As parents sometimes, we tend to apply our boundaries and discipline backwards.  There seem to be a lot of what I like to call “borderless parenting” going on.  These are children who have not been guided at all and do not listen under any circumstances and seem to have their parents over a barrel. Yet, when the child becomes a teenager, the parents try to enforce rules, boundaries and make their children responsible, to no avail.  It’s like having a puppy and letting them piddle in every room in your house.  Then, when they become a full-grown dog, and you’ve had just about enough, you try to restrict this huge dog from all the rooms except one.  It’s just not gonna happen.  The big dogs win!

So, if your child has had boundaries and choices and consequences their entire existence up until now and you have fostered a friendly and respectful relationship filled with unconditional love but firm borders, they will have internalized this into real knowing.  They have no need to rebel against you because you have honored their individuality and respect who they are. They will still need to explore, experience life and make life “their own”, but they will be able to come to you because you have demonstrated that you are a “safe” place to land.  Again, you might not always accept their behavior, but at this point, “life” does the teaching and your child actually assimilates real-life experiences into knowledge.  You are just there to pick up the pieces and love them through it all!

I remember my daughter at 18 decided to go out with a friend and wanted me to set a pretend curfew so she could break it.  She had never had a curfew, as she had been regulating her behavior, living with a few “rough” life consequences along the way and was able to self-monitor.  Which, of course was a good thing as she was “legal” at this time.

I laughed and asked her why and she said, “Well, teenagers are supposed to rebel.”  She laughed and so did I and I set a pretend curfew (she was still in before it!)  I joked with her and told her she totally “sucked at being a teenager!”  Again – all in good fun!  She had no real need to rebel, because she had learned throughout her life that ultimately she was the one who would suffer, not me.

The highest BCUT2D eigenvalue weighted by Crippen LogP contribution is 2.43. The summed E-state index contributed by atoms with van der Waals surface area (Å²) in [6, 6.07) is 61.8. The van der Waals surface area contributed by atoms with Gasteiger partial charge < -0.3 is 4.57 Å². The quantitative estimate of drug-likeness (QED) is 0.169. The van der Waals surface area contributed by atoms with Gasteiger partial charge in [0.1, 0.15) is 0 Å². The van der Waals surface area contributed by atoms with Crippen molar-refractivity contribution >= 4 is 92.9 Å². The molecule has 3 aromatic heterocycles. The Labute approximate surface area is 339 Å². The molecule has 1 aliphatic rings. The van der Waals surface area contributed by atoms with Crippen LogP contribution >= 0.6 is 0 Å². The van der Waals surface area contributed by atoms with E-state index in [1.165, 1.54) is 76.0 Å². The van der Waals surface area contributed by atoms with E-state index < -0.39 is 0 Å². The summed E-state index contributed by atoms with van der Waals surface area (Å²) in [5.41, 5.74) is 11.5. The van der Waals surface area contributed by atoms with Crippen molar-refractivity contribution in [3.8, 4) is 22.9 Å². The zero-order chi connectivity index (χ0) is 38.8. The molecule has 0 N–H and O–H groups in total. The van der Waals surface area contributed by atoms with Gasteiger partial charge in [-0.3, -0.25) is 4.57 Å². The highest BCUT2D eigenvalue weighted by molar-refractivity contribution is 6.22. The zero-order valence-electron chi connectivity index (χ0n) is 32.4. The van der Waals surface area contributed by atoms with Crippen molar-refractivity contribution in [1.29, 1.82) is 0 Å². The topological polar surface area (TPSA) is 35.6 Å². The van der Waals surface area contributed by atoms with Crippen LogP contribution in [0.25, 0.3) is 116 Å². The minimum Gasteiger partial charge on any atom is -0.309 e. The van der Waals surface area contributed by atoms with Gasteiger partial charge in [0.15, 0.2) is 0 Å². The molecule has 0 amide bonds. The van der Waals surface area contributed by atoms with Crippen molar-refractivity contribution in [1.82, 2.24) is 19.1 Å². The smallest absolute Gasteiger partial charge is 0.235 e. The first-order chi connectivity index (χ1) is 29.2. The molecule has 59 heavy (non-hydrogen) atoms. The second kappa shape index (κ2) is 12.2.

It’s like when she was little and I would tell her, “I’m going to say something that is totally gonna make you want to stomp your feet and slam your door.”  She would get so mad and say, “Now, I can’t do those things!”  Precisely (or in kid language, “duh!”).  When you give them “permission” to do what it is you don’t want them to do, takes all the fun out of it!  When there’s nothing to rebel against, why rebel?  Then, they can just get on to the business of figuring out who they really are and settle into that.

You’ve already demonstrated, “You can’t scare me!  Blue hair, piercings and all…underneath it all you are still you and you are the most PERFECT version of you that exists and nothing will ever change my love for you!”  When those are words that the child hears and feels from you, under any circumstance, they’ll come to you with the big stuff.  If my child is about to get into a car with someone who has been drinking (or worse yet, they have been drinking) I want them to know at their very core, “I can call Mom (or Dad) without fear of rejection.  There may be consequences, but our relationship will stil be intact” (and so will their bodies).

Those are the moments we ultimately prepare for –  or better yet, provide the opportunities for our child to prepare for.

Like it or not, we’re working ourselves out of a job.  I don’t know about you, but I’d rather have my child have a lot of “on the job training” in failing and living with natural consequences, than telling them what to do their whole lives and find out when the true test comes (yea, 18 is legal), they fail miserably.